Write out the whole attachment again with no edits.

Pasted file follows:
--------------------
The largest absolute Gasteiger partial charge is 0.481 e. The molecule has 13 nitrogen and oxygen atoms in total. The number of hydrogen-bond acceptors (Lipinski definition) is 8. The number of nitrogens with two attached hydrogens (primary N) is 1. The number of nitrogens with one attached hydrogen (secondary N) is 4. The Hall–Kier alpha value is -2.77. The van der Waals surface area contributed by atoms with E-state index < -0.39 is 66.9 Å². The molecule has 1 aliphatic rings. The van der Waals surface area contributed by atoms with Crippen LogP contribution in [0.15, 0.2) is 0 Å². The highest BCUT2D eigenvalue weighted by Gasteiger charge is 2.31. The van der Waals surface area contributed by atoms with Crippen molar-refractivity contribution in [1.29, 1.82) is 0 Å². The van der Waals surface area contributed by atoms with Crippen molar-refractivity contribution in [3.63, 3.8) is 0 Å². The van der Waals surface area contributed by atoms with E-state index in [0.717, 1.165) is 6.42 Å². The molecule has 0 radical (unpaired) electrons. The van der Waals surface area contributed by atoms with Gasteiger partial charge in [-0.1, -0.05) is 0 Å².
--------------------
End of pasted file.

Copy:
The largest absolute Gasteiger partial charge is 0.481 e. The molecule has 13 nitrogen and oxygen atoms in total. The number of hydrogen-bond acceptors (Lipinski definition) is 8. The number of nitrogens with two attached hydrogens (primary N) is 1. The number of nitrogens with one attached hydrogen (secondary N) is 4. The Hall–Kier alpha value is -2.77. The van der Waals surface area contributed by atoms with E-state index < -0.39 is 66.9 Å². The molecule has 1 aliphatic rings. The van der Waals surface area contributed by atoms with Crippen LogP contribution in [0.15, 0.2) is 0 Å². The highest BCUT2D eigenvalue weighted by Gasteiger charge is 2.31. The van der Waals surface area contributed by atoms with Crippen molar-refractivity contribution in [1.29, 1.82) is 0 Å². The van der Waals surface area contributed by atoms with Crippen molar-refractivity contribution in [3.63, 3.8) is 0 Å². The van der Waals surface area contributed by atoms with E-state index in [0.717, 1.165) is 6.42 Å². The molecule has 0 radical (unpaired) electrons. The van der Waals surface area contributed by atoms with Gasteiger partial charge in [-0.1, -0.05) is 0 Å².